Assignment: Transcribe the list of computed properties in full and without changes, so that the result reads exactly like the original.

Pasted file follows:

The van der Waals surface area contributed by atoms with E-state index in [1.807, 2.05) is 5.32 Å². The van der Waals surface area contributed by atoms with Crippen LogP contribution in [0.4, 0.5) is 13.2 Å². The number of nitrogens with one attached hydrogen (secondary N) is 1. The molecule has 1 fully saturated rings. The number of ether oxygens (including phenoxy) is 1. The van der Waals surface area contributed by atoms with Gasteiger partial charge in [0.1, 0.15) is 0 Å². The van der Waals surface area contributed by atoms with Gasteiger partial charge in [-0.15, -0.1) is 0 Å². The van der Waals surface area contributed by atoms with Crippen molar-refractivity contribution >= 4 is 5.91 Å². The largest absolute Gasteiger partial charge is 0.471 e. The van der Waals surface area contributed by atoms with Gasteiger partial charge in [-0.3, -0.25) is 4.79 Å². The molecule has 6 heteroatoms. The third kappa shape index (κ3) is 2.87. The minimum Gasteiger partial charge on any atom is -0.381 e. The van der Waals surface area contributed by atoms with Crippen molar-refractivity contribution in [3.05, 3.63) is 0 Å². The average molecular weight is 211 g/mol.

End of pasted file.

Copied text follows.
The van der Waals surface area contributed by atoms with E-state index in [1.807, 2.05) is 5.32 Å². The van der Waals surface area contributed by atoms with Crippen LogP contribution in [0.4, 0.5) is 13.2 Å². The number of nitrogens with one attached hydrogen (secondary N) is 1. The molecule has 1 fully saturated rings. The number of ether oxygens (including phenoxy) is 1. The van der Waals surface area contributed by atoms with Gasteiger partial charge in [0.1, 0.15) is 0 Å². The van der Waals surface area contributed by atoms with Gasteiger partial charge in [-0.15, -0.1) is 0 Å². The van der Waals surface area contributed by atoms with Crippen molar-refractivity contribution >= 4 is 5.91 Å². The largest absolute Gasteiger partial charge is 0.471 e. The van der Waals surface area contributed by atoms with Gasteiger partial charge in [-0.3, -0.25) is 4.79 Å². The molecule has 6 heteroatoms. The third kappa shape index (κ3) is 2.87. The minimum Gasteiger partial charge on any atom is -0.381 e. The van der Waals surface area contributed by atoms with Crippen molar-refractivity contribution in [3.05, 3.63) is 0 Å². The average molecular weight is 211 g/mol.